West Coast tourism warning

The Waiho Bridge washout cost the West Coast an estimated $50.4m in lost earnings. Photo: ODT files
The Waiho Bridge washout cost the West Coast an estimated $50.4m in lost earnings. Photo: ODT files
After a bumper tourist season last summer, West Coast leaders are warning the signs are not so good for the approaching season.

The threat of a United States-China trade war, and Brexit, had given the market the jitters, Tourism West Coast regional tourism manager Jim Little said.

The latest tourist spending figures, released recently, showed a 3% decline on the West Coast for the year to the end of June. June alone was down 23%, or $19million, compared with June last year.

International visitor arrivals were "softening" across the board, although forward bookings were about the same as this time last year. However, "we are getting more cancellations 30 days out", Mr Little said.

Europe, the United States and Southeast Asia were still good, but the UK was down as a result of Brexit, and there were fewer Chinese arrivals through Auckland and on the West Coast. Christchurch bucked the trend with more Chinese arrivals.

"Fox [Glacier] road closure has an impact, so we are pushing Lake Matheson a lot more. Waiho Bridge wash-out cost the Coast an estimated $50.4million in lost earnings, which has dragged our annual expenditure down significantly," he said.

Westland Mayor Bruce Smith said the cumulative effect of those two events alone was having an effect - "It's a lot."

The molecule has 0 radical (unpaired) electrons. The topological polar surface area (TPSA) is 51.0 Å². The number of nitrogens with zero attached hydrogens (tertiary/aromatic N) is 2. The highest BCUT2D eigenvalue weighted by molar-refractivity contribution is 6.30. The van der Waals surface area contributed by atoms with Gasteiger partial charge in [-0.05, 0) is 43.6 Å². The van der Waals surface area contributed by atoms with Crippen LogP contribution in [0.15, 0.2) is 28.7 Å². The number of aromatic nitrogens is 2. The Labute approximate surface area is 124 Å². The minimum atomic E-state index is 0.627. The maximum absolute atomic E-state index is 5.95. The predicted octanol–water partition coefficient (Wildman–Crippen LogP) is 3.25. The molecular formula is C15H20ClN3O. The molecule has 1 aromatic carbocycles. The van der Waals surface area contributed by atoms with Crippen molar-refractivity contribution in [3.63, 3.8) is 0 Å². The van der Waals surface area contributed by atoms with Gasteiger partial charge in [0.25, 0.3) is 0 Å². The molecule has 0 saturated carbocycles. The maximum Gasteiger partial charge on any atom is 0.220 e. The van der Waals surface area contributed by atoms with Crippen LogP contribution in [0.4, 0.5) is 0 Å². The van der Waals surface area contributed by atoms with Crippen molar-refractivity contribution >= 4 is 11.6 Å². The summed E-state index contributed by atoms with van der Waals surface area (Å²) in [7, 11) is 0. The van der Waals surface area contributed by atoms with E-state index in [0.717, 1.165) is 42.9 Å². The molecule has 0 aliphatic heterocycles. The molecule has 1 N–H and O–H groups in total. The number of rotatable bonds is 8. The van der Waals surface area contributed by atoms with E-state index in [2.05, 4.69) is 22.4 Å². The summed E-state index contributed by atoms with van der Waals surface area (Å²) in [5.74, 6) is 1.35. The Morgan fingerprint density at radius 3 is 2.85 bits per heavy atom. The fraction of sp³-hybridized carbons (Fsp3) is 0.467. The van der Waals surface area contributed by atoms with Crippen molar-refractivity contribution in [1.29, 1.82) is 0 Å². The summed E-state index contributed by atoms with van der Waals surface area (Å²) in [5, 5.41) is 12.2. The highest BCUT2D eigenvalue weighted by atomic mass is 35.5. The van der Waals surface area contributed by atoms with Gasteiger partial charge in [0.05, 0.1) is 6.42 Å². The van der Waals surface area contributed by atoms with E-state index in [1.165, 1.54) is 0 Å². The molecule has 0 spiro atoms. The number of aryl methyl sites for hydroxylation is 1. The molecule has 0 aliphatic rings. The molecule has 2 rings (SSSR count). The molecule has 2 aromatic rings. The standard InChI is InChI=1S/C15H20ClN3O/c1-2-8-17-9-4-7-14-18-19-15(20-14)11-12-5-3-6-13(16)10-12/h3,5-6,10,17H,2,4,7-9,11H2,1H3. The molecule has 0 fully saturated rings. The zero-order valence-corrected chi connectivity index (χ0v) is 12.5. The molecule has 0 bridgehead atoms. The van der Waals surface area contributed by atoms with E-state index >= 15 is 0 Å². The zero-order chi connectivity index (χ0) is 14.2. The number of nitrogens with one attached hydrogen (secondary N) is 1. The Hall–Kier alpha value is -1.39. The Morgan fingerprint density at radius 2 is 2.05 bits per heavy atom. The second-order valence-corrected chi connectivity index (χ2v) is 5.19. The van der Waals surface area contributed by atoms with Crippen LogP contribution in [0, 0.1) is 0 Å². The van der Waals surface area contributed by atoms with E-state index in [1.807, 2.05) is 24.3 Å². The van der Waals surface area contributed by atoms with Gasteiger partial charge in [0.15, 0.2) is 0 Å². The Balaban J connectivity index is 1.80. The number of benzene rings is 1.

Internationally, Brexit was going in circles, and the potential US-China trade war was making people wary.

"I've been around long enough, I've seen it three times. When you've seen it happen two or three times, `hello, here you go'. About every 10 years this happens," Mr Smith said.

"Greymouth is well positioned, and Buller too. But Westland - 60% of the tourism economy is in Westland. A significant downturn - I'm concerned it's on its way," he said.

Grey Mayor Tony Kokshoorn said he expected tourism would keep growing, "but there's definitely a lull".

He noted Air New Zealand had forecast a profit downgrade, which showed there were not enough "bums on seats".

The Chinese had led the growth and it was looking like there was now a "correction" in the market.

"But long-term is up."

BusinessDesk reported the drop in the number of overseas visitors from Asia in June was offset by an increase from the US and Australia.

About 213,536 short-term visitors arrived in New Zealand in June, up 0.6% on the previous year, Stats NZ said.

The number of Chinese visitors fell 3.1% to 18,334. There were 100,648 Australian visitors in June, up 1.9% on the previous year, while visitors from the United States rose 10.5% to 19,996.

"We had fewer visitors from Malaysia, Indonesia and Hong Kong, but more from Taiwan. Air New Zealand introduced a direct flight to Taiwan in November 2018," Stats NZ population indicators manager Tehseen Islam said.

Malaysian visitor numbers fell 44% in June compared with a year ago, while 20.1% fewer Indonesians visited New Zealand. There were 33% fewer visitors from Hong Kong. However, there were 61.3% more visitors from Taiwan.

The data showed annual visitors rose 2.7% to 3.9million people in the years to June 30. It was the slowest annual growth in a June year since 2013 and was well down from a peak of 11% in the year to June 2016, Stats NZ said.

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